By Louis Mayeux

On a balmy spring afternoon, North Buckhead Civic Association President Gordon Certain delicately pilots his Toyota Prius over a narrow bridge and stops at a lovely spot at Little Nancy Creek Park.

“A developer wanted to build eight McMansions here; it’s flood plain,” Certain said, looking toward the park’s grassy meadows and towering pine trees just off congested Peachtree Dunwoody Road.

In a brief walk, he proudly points out picnic benches recently constructed by Boy Scouts and sun-dappled grass planted by volunteers.

During 10 years as the NBCA’s president, Certain has led the long-established civic group to new levels of success. Once known for its intense, ultimately unsuccessful, opposition to the Ga. 400 extension, the group under Certain has boosted its membership, carried out an impressive number of infrastructure improvements and played a major role in zoning, crime, recreation and education issues.

Certain is a visionary who can look at odd-shaped or abandoned pieces of land and see parks — the neighborhood has added 30 acres of green space during his term. He’s also a facilitator of other’s dreams. And, he’s a consensus builder — the Little Nancy Creek project, for instance, was jointly developed with the Brookhaven Civic Association.

Along with his ability to see the big picture, Certain is also a intensely detail-oriented analyst of data.

Following the Little Nancy Creek tour, he unveiled to a visitor a report containing disturbing statistics: 86 percent of cars exceeded the speed limit in the area of the new Sarah Smith Intermediate School on Wieuca Road during peak student transit times. The readings from 7:30 a.m. to 8:30 a.m. and 2:30 p.m. and 3:30 p.m. came from a NCBA radar unit stationed near the school. A total of 27 percent of the cars were going at least 35. From the minimum violation of 26 mph, the highest speed recorded was 57.

With the Wieuca data, Certain is pressuring the city to complete promised safety features near the school.

Crime issues are one of his interests. He’s pinpointed upon an Atlanta map crimes committed during 2008 in every area of the city. The map shows that North Buckhead has the lowest crime rate in the city. “But you have to pay attention,” he said.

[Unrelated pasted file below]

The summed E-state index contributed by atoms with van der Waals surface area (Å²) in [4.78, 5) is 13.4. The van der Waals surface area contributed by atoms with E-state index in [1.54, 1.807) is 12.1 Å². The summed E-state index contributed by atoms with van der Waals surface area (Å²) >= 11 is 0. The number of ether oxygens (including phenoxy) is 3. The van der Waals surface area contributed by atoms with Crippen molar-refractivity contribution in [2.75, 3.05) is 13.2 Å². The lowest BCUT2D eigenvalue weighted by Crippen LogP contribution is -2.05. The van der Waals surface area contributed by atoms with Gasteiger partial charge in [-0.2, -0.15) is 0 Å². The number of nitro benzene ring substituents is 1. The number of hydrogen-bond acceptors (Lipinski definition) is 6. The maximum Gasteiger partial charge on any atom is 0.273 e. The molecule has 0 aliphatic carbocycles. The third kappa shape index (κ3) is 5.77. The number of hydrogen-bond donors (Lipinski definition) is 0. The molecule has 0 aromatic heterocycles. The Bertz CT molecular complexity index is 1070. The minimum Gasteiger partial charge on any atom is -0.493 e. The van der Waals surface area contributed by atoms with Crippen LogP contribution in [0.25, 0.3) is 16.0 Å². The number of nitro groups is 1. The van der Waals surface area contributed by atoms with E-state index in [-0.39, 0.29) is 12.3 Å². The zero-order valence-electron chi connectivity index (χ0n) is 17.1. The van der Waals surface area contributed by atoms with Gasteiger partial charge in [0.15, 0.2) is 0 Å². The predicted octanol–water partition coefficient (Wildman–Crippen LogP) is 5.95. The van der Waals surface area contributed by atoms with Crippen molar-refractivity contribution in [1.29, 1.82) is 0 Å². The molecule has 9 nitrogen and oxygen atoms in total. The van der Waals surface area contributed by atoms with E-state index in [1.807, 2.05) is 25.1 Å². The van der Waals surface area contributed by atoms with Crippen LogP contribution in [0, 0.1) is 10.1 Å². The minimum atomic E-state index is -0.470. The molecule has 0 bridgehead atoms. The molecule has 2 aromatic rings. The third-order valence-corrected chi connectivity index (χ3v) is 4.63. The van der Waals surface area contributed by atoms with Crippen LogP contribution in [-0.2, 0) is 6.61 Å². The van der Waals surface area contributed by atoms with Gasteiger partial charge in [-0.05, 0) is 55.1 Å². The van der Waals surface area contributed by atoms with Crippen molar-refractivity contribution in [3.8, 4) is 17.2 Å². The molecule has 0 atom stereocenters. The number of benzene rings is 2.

Certain always seems to pay attention, responding quickly with mass e-mails to reports of lost dogs and breakins and publishing an informative newsletter.

Retiring after 31 years in the Lockheed business systems department, Certain developed the NCBA website in 1998 and also served as the group’s treasurer.

“I’m not a very social person, but I’m good at building the infrastructure of an organization so that it works and accomplishes things and brings people in,” he said. “We have wonderful people doing wonderful things.”

During his term, the NBCA membership has doubled to 700 residences and 50 businesses. “We went through the recession with virtually no loss of membership,” he said.

A few years into his term as chairman, Certain survived a life-threatening health crisis, overcoming liver cancer.

He was about to undergo liver transplant surgery in 2004 at Emory University Hospital when doctors discovered the non-cancerous part of his liver was healthy, without cirrhosis or hepatitis. So, the surgeons took out two-thirds of the organ, leaving the rest to regenerate itself, and gave the liver that was to have been transplanted into Certain to another patient.

Certain, who could physically tell when his liver had fully regenerated, said his type of cancer has an 8 percent survival rate: 1 out of 12 makes it. “I’m living for 11 other people,” he said.

Certain is now negotiating with the Georgia Department of Transportation and the city of Atlanta to get oversight of land beneath the Ga. 400 overpass to develop parks. At the Mountain Way overpass, he foresees a playground and dog trot area.

“You float 10 ideas, and maybe one works,” he said.

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